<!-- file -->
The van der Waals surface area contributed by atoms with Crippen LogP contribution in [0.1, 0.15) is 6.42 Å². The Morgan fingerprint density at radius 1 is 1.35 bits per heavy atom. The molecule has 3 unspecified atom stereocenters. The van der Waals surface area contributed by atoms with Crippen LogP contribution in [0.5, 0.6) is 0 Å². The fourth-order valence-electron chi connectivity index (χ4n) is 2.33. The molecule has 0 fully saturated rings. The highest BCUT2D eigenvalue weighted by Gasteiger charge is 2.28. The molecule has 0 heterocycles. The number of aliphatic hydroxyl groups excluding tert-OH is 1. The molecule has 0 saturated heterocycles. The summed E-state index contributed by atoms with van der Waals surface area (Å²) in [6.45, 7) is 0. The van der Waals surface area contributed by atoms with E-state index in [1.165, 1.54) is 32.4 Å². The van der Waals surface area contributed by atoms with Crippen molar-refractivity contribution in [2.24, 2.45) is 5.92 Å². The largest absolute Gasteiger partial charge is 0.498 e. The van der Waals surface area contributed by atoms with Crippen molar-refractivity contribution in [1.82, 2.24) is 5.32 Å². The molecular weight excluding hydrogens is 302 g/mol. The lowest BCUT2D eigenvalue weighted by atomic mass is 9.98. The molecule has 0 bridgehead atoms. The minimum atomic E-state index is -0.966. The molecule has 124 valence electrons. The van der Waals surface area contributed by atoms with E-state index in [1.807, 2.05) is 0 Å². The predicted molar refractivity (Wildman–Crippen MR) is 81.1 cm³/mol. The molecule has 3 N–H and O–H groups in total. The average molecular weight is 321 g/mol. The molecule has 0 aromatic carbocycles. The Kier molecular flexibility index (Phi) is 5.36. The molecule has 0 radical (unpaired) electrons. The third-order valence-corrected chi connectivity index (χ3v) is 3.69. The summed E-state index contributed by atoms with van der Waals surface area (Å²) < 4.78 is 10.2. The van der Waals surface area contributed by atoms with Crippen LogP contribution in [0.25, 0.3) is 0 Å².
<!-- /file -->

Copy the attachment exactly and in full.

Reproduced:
The van der Waals surface area contributed by atoms with Crippen LogP contribution in [0.1, 0.15) is 6.42 Å². The Morgan fingerprint density at radius 1 is 1.35 bits per heavy atom. The molecule has 3 unspecified atom stereocenters. The van der Waals surface area contributed by atoms with Crippen LogP contribution in [0.5, 0.6) is 0 Å². The fourth-order valence-electron chi connectivity index (χ4n) is 2.33. The molecule has 0 fully saturated rings. The highest BCUT2D eigenvalue weighted by Gasteiger charge is 2.28. The molecule has 0 heterocycles. The number of aliphatic hydroxyl groups excluding tert-OH is 1. The molecule has 0 saturated heterocycles. The summed E-state index contributed by atoms with van der Waals surface area (Å²) in [6.45, 7) is 0. The van der Waals surface area contributed by atoms with E-state index in [1.165, 1.54) is 32.4 Å². The van der Waals surface area contributed by atoms with Crippen molar-refractivity contribution in [2.24, 2.45) is 5.92 Å². The largest absolute Gasteiger partial charge is 0.498 e. The van der Waals surface area contributed by atoms with Crippen molar-refractivity contribution in [1.82, 2.24) is 5.32 Å². The molecular weight excluding hydrogens is 302 g/mol. The lowest BCUT2D eigenvalue weighted by atomic mass is 9.98. The molecule has 0 bridgehead atoms. The minimum atomic E-state index is -0.966. The molecule has 124 valence electrons. The van der Waals surface area contributed by atoms with E-state index in [1.807, 2.05) is 0 Å². The predicted molar refractivity (Wildman–Crippen MR) is 81.1 cm³/mol. The molecule has 3 N–H and O–H groups in total. The average molecular weight is 321 g/mol. The molecule has 0 aromatic carbocycles. The Kier molecular flexibility index (Phi) is 5.36. The molecule has 0 radical (unpaired) electrons. The third-order valence-corrected chi connectivity index (χ3v) is 3.69. The summed E-state index contributed by atoms with van der Waals surface area (Å²) < 4.78 is 10.2. The van der Waals surface area contributed by atoms with Crippen LogP contribution in [0.25, 0.3) is 0 Å².